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These People Are Insane – Facebook and Behavioural Advertising

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Some lady apparently employed by Cambridge University comes us with the most insane Facebook proposal yet. She is:

Dr Jennifer Cobbe is a researcher and member of Cambridge University’s Trust & Technology Initiative

She is writing at The Guardian.

Her point is Facebook, democracy, data, burble, burble and therefore:

At a minimum, behavioural advertising should be banned

She’s insane. Or profoundly ignorant and people at Cambridge aren’t that, are they?

Behavioral advertising is a technique used by online advertisers to present targeted ads to consumers by collecting information about their browsing behavior.

Quite why this is terrible, something that has to be banned, is not explained. It is, after all, just people trying to work out what you might be interested in so as to show you the ads for things you might be interested in.

At which point consider the old form of advertising. You make miniature but workable copper boilers. They’re suitable for model makers and those who seriously play with toy train sets and the like. OK. You’d now like to advertise these copper boilers of yours.

So, you book the full page ad opposite Razzle’s Wife of the Week slot*.

Hmm, maybe not. So, the half page in the Spectator’s book review section.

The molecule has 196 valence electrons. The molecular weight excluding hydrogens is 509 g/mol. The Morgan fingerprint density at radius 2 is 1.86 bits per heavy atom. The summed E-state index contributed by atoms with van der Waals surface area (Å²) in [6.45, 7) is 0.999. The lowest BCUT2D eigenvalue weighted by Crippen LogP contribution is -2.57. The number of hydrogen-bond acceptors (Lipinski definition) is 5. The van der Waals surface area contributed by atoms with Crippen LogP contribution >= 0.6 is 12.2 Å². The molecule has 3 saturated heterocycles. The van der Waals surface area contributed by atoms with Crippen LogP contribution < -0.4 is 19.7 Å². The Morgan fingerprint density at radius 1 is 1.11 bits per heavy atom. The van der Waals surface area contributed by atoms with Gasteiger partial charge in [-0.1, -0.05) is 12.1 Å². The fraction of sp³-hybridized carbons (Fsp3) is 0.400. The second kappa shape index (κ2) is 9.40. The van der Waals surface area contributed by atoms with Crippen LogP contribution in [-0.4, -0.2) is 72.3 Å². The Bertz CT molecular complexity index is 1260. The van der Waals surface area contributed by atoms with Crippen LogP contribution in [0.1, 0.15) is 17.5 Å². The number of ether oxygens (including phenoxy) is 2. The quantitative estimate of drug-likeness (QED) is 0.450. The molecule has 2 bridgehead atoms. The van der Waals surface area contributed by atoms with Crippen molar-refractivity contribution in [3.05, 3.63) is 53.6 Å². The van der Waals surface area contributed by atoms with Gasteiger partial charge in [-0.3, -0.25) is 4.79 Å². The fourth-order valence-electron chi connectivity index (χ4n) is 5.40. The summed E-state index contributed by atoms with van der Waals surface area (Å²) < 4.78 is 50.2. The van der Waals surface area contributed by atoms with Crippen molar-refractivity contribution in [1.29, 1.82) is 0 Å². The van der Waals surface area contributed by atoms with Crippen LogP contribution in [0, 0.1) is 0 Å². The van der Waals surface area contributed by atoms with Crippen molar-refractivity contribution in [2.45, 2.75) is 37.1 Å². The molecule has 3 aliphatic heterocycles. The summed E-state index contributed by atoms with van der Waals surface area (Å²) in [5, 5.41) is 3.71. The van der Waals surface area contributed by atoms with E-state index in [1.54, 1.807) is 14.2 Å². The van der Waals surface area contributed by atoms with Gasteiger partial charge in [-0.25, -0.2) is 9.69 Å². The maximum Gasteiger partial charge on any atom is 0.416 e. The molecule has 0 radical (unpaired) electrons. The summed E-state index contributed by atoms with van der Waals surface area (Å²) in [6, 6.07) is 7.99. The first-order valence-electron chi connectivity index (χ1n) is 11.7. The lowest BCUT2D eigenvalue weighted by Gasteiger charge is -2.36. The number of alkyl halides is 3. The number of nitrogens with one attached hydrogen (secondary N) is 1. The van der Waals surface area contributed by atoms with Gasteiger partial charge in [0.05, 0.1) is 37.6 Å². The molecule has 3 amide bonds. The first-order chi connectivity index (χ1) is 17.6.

Well – how about the classifieds section of Embroidery Weekly?

No, you go to Model Train Monthly and book an ad in their “copper boilers we have known” special issue for October.

This is behavioural advertising. You are slicing and dicing the general population into those you wish to advertise to for your specific product. You are doing so by associating what they already read, their habits, with potential interest in your product.

Facebook’s just good at this, they’re not doing anything new. Which is why someone who thinks they are is either ignorant or insane.

*Umm….

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5 COMMENTS

  1. Of all the many legitimate reasons to criticize Facebook a University ninny has to invent some nonsense. Taxpayers’ funding at work.

  2. “At a minimum, behavioural advertising should be banned”

    How would you draft such a law? The left wing have a very odd view of the world – they see it as full of individual victims, and each time they identify one they want to put a law in place to stop the specific act they don’t like. We now have vast numbers of strange laws which, of course, get bent well away from their original purpose.

    Ideally, the Left would like to bring back Acts of Attainder…

  3. Facebook is marvellous. Their algos have worked out I like red wine, am single and like gardening. Er hang on, maybe I should go to the tinder option.

  4. Obviously, thats not the point . The point is that facebook/youtube /instagram all maximise user engagement – ie, getting people to pay more attention to the stuff on these websites. theres no reason to believe that this is something beneficial to the consumer. just like sane people dont believe that drug peddlers are doing the addict a service. if you click on a trump conspiracy by curiosity, youtube will ensure you’ll get more of that shyte and its presented to you so that that you keep going down the rabbit hole. consumers are rational beings until they are not. evidence? online discourse is polarised and 70 yr olds who have discovered social media are inevitably conspiracy theorists. something must be done. who knows what it is. and who knows who should do it.

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